The engineering profession, much like other professions, is facing disruptive change due to emerging technology. 

This fact formed the basis of a panel discussion at the Ontario Society of Professional Engineers (OSPE)’s Future of Engineering conference, held on October 6 and 7, 2021. The panel, entitled The Future of the P.Eng. in the Face of Emerging Technology asked, what can be done in Ontario to ensure engineers remain relevant? 

The panel was moderated by former Engineers Canada president and current chair of the Electrical Safety Authority, Annette Bergeron, and featured panellists Charles Tremblay, Director, Digital Transformation, Notarius; Rick Guerra, President, National Society of Professional Engineers; APEGA’s Matthew Oliver; and Beryl Strawczynski, Manager, Regulatory Research and International Mobility, Engineers Canada.  

The panellists each shared their vision for the future of the engineering licence based on their experience and perspectives from their respective jurisdictions. Below, Engineers Canada’s Strawczynski recaps the thoughts she shared on the panel. 

Engineers Canada: The panel focused on the future of engineering and the P.Eng. What does the future of the engineering licence look like to you? 

Beryl Strawczynski: To me, there are three things to consider in the vision for the future of the engineering licence—the what, the who, and the why. That is to say, what needs to be licenced? Who needs to be licenced? And why get licensed, or put another way, what does the licence represent?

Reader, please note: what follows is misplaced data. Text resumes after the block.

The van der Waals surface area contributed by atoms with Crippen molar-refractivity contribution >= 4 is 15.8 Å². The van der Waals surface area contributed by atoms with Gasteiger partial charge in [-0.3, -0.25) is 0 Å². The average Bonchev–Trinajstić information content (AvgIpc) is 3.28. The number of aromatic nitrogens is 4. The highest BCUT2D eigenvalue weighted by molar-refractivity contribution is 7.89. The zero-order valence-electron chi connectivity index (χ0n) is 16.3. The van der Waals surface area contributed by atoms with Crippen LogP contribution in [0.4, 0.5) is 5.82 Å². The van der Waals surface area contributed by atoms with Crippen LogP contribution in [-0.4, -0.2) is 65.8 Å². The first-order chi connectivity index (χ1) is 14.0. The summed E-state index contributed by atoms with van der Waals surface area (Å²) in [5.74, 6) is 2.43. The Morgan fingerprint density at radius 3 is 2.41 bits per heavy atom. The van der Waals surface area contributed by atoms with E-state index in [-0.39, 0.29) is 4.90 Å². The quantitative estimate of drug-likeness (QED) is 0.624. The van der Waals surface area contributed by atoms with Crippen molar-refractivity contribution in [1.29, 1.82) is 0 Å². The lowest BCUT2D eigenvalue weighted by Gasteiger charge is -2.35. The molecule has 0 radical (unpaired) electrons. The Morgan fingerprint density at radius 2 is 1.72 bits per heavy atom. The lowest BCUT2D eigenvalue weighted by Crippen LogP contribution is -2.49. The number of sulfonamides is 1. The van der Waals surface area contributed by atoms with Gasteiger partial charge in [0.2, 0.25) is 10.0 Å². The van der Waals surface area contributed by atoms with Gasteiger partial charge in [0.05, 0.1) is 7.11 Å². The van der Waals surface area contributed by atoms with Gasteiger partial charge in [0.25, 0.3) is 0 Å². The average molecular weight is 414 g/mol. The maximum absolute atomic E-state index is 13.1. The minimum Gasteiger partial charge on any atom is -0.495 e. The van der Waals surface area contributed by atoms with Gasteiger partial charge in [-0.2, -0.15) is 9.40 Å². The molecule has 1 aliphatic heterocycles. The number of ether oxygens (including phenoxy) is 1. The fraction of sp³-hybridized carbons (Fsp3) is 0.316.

EC: Can you expand a bit on each of those considerations? Let’s start with the ‘what.’ 

BS: We know the practice of engineering is becoming more complex and interdisciplinary, challenging existing regulatory models with the pace of change and proliferation across sectors. That means that we are at a junction regarding the future of engineering licensure.   

In one vision of the future, engineering licences are more concentrated than they are today. They exist for only a small number of disciplines. These are the more traditional and safety-related fields, such as civil, mechanical, and electrical engineering.   

In an alternate vision of the future, engineering regulation has fully embraced emerging, contemporary, and overlapping areas of practice, and licensure is much broader than we find today. This model goes beyond a traditional safety focus. It generates awareness and acceptance for the social value of licensure. This model succeeds when stakeholders recognize the definition of engineering and its activities. Regulators are proactive in educating and encouraging compliance.